As an artist, sometimes the best ideas come when you least expect them...and for me ideas often happen when I am poking around on the internet.

That's right.  I get ideas by looking at and reading the ideas of others. When I paint, I often paint from a photo.  I am not a "plein air" sort of painter...I have to have time to think about what I am painting, how I want to change and adapt it to my style.  Everyone has a style.  I used to think that my style was having no style, but I realize now, after years of painting, that what we see with our eyes comes through our fingertips to the media we are using, via our brain, and we all have unique one-of-a-kindness when it comes to the old noggin.

A week or so ago I was reading blogs.  I follow many really good blogs, and many of those are photographers and artists (where to better get inspiration than from other artists?).  So as I am reading one blog and scrolling through some gorgeous photos, BAM! I see it...a photo of a flamingo that is so bright and perfect it jumps right off the monitor and zaps me between the eyes.  This particular flamingo belongs to Jim Brandano.  His blog is JP Brandano: Florida's Photographers and you can see the flamingo that set my creative fires alight by clicking here.

I messaged Jim on Facebook to ask him if it would be ok to use a photo of the flamingo to paint as a sample for the studio's classes next month, and he very kindly agreed.

I started with a watercolor sketch of the flamingo.  I do a lot of paintings in watercolor first, to get the feel of the subject, and to see how long it will take to paint.  Because our classes are 3 hours long, it has to be simple in subject, and easy enough that anyone can paint.  I sketch in the main parts with a pencil (that isn't cheating, it's called blocking in).

With most paintings, we tell the class to start with the background first.  With watercolor, I did just the opposite.  I filled in the foreground first and then added the background.  I used a dry brush technique (this means the paper is dry) because I didn't want bleeding to occur with the paint.  (If I wanted to  blend an area, I dampen that area.)  I worked it up in shades, adding color and blending, then working on the background.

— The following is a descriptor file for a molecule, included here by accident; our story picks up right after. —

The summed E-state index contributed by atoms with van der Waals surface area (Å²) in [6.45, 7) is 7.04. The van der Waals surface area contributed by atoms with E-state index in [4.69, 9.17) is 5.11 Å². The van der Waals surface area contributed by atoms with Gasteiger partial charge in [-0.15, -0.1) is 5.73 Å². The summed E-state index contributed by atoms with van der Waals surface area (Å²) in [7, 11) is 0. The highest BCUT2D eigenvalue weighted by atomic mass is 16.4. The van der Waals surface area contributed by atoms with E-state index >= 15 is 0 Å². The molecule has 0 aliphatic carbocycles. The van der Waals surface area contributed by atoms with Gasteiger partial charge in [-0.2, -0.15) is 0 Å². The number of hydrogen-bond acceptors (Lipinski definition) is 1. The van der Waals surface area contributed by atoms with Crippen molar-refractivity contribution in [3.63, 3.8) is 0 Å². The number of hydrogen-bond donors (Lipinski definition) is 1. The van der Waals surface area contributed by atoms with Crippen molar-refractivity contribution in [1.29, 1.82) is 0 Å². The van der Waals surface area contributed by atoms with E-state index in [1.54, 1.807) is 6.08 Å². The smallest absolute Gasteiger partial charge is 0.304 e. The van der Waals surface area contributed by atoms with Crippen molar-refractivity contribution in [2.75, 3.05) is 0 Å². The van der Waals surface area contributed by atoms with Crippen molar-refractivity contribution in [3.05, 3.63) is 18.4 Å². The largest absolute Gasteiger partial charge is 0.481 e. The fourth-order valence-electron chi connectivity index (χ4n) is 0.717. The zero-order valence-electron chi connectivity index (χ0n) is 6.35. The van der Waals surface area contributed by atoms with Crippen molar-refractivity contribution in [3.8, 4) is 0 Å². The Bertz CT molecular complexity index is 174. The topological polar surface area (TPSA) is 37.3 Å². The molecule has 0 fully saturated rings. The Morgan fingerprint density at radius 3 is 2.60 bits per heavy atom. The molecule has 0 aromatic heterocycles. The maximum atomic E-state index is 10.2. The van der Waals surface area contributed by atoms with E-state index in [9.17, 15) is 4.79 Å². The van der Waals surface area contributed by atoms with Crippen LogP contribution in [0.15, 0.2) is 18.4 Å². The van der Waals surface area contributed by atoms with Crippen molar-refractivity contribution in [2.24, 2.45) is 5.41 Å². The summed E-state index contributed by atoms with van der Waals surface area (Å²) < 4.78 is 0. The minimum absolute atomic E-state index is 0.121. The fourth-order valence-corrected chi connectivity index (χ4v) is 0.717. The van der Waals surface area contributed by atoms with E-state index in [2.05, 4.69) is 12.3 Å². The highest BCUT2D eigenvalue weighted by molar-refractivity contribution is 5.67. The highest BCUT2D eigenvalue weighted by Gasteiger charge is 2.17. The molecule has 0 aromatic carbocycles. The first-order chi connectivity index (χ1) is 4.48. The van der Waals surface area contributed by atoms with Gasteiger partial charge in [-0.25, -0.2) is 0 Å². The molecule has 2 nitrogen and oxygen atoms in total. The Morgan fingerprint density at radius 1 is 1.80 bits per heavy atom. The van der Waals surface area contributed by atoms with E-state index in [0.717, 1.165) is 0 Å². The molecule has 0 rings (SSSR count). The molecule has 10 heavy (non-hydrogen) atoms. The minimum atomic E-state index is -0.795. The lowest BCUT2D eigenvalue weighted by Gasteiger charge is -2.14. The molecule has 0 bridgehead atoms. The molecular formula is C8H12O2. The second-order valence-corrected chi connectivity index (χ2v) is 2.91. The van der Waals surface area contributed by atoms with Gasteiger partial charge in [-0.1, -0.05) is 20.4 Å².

After I was happy with the way it looked, I decided it needed outlining in black for detail.  I used my Pitt Pens for that.  

I thought I was finished with the watercolor at this point, but I looked at it a couple days then decided to get some acrylic paint and goober it up a little more.  (That's a real artsy fartsy term, but that was what I was afraid I would end up doing...but since I wasn't satisfied with it, there was no way to go but forward...GUNG HO!)

Here I go with the white acrylic paint...just jumpin' in with both feet.  (That's my worktable...not real fancy or neat, but very user friendly.)

Finally I am SO done with it and ready to move on.  To canvas and acrylic paint. 

The next steps pretty well speak for themselves so at this point I will shut up and let you look...if you have any comments or questions, please feel free.  I live to try to explain how my brain works with an idea. 

Hope this gives you a better idea of where to go for ideas.  Basically, that would be whatever is in front of your eyeballs, and makes your fingers itch to take up paintbrush and lay paint to canvas (or paper).  Give it a's fun to step outside that box and try something different.

For me?  Outside the box is trying to tame Big Girl into submission so I can capture the moments of my life, then paint them.  She's an ornery girl...but so am I.  :D

photo taken by Big Girl :D
Thanks again to Jim Brandano of JP Brandano Photography for inspiring me this month.  Check out his blog for some wonderful photographs and great tips on photography!